Malaysia’s Ministry of Education oversees primary and secondary school education across the nation. It is driven by the Malaysia Education Blueprint, launched by the Government in 2013.
Recently, the Ministry has driven initiatives geared at increasing technology capabilities and e-services for students and educators. This is to achieve the goals, laid out in the Malaysia Education Blueprint, including:
- Universal access and full enrollment of all children from preschool to upper secondary school by 2020.
- Improvement of student scores on international assessments such as PISA to the top third of participating countries within 15 years.
- Reduce by half the current urban-rural, socio-economic and gender achievement gaps by 2020.
The education system in Malaysia is organised is like so: there are more than 30 divisions in the Ministry covering key curricula and key educational services.
Malaysia has 16 State Education Departments spanning across the country, each with District Level Education Offices.
Under these District Level Education Offices are the schools. Malaysia boasts more than 10,000 schools nationwide serving 2,899,000 primary students and 2,546,000 secondary students.
We wanted to find out more about how the Ministry drove digital transformation throughout primary and secondary education throughout Malaysia.
OpenGov recently spoke to Mrs. Azizah Binti Bakar, Under Secretary, Information Management Division, Ministry of Education, Malaysia who recently arrived to the Ministry from MAMPU. Mrs. Azizah told us about how their Ministry is driving the department to adapt to technology and e-services, thus integrating ICT in schools nationwide.
To get a better understanding, we asked how the Education Technology Division and Information Management Division are distinguished from each other.
The Education Technology Division from the Ministry is managing teaching and learning throughout the schools. Whereas, the Information Management Division acts as an enabler of ICT. They work to provide applications and infrastructure for ICT development.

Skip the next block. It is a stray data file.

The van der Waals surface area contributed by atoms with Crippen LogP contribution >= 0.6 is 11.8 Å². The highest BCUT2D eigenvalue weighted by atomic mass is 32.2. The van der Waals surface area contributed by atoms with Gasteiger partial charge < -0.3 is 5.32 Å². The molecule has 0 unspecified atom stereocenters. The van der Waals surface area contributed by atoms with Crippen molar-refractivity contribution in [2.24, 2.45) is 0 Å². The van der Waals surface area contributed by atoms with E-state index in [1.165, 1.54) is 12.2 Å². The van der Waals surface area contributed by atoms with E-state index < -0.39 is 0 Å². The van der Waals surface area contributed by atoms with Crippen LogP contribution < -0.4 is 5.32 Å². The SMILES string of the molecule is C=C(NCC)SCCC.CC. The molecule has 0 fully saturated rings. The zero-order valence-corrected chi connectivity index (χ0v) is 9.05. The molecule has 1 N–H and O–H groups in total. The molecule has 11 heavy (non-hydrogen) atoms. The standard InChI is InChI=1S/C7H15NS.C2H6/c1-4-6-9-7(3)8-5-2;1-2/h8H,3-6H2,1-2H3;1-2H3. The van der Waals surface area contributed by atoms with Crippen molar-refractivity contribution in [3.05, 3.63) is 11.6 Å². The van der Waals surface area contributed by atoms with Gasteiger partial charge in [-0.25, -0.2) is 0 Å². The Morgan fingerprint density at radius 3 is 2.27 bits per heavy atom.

MAMPU provides the infrastructure for ICT from the Ministry Level until the District Level, this is where the Information Management Division steps in. As for Data Centre Capacity, that is a different story for the Ministry of Education, who is looking to transition to MAMPU’s 1Gov Data Centre.
“MAMPU also has the 1Gov Data Centre, but we are hosting our data centre here and have yet to join it,” said Mrs. Azizah, “We are working to make this transition within the next year.”
As for E-Services, MOE has an array of platforms which they provide to their divisions based on need.
“MOE has a lot of applications. We facilitate and host different systems for each division to conduct its day to day work,” said Mrs. Azizah, “In terms of managing schools and the educators, we have developed most of those systems and applications in house.”
Driving a Citizen-Centric Approach in 2016
For 2016, Mrs. Azizah sees the exposure of frontier technology having a great impact on the Ministry. She would also like to see E-Services become more accessible and streamlined for end users.
“Service oriented architecture is not new… but we need to reorient ourselves towards that architecture,” said Mrs. Azizah, “There are hundred or more applications which can be consolidated, integrated, or streamlined. We could implement data sharing, which we have done for 28 applications, this is so people are provided new insights that would help them work better.”
To further improve access, Mrs. Azizah proposes implementing single sign-on for users with multiple applications.
Mrs. Azizah is new to her role but comes with great experience from MAMPU and is not a stranger to her duties at the Ministry of Education.
It will be exciting to see how she progresses over the year, aiming to further integrate ICT in Malaysia’s primary and secondary education system.